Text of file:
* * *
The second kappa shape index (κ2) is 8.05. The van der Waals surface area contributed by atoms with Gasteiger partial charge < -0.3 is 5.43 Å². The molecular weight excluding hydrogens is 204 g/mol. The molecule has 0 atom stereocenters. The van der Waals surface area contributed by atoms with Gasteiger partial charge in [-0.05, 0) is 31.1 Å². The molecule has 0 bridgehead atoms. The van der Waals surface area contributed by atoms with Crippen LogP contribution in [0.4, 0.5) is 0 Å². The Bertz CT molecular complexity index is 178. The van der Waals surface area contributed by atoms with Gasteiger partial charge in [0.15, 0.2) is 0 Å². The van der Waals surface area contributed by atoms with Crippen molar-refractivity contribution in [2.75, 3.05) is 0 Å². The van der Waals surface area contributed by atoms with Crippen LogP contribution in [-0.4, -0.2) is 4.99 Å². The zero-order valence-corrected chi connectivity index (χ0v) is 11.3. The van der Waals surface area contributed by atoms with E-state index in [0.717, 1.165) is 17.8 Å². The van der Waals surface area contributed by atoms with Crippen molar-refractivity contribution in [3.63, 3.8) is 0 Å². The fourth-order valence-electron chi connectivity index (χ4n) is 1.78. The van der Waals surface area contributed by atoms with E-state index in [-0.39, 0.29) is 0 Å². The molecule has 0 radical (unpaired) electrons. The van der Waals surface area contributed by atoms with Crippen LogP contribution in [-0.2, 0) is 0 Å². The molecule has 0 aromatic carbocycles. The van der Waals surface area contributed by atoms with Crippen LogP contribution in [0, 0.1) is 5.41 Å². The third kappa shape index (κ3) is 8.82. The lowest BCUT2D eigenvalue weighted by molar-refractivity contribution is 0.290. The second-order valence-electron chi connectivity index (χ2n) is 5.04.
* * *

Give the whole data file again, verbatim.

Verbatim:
The second kappa shape index (κ2) is 8.05. The van der Waals surface area contributed by atoms with Gasteiger partial charge < -0.3 is 5.43 Å². The molecular weight excluding hydrogens is 204 g/mol. The molecule has 0 atom stereocenters. The van der Waals surface area contributed by atoms with Gasteiger partial charge in [-0.05, 0) is 31.1 Å². The molecule has 0 bridgehead atoms. The van der Waals surface area contributed by atoms with Crippen LogP contribution in [0.4, 0.5) is 0 Å². The Bertz CT molecular complexity index is 178. The van der Waals surface area contributed by atoms with Gasteiger partial charge in [0.15, 0.2) is 0 Å². The van der Waals surface area contributed by atoms with Crippen molar-refractivity contribution in [2.75, 3.05) is 0 Å². The van der Waals surface area contributed by atoms with Crippen LogP contribution in [-0.4, -0.2) is 4.99 Å². The zero-order valence-corrected chi connectivity index (χ0v) is 11.3. The van der Waals surface area contributed by atoms with E-state index in [0.717, 1.165) is 17.8 Å². The van der Waals surface area contributed by atoms with Crippen molar-refractivity contribution in [3.63, 3.8) is 0 Å². The fourth-order valence-electron chi connectivity index (χ4n) is 1.78. The van der Waals surface area contributed by atoms with E-state index in [-0.39, 0.29) is 0 Å². The molecule has 0 radical (unpaired) electrons. The van der Waals surface area contributed by atoms with Crippen LogP contribution in [-0.2, 0) is 0 Å². The molecule has 0 aromatic carbocycles. The van der Waals surface area contributed by atoms with Crippen LogP contribution in [0, 0.1) is 5.41 Å². The third kappa shape index (κ3) is 8.82. The lowest BCUT2D eigenvalue weighted by molar-refractivity contribution is 0.290. The second-order valence-electron chi connectivity index (χ2n) is 5.04.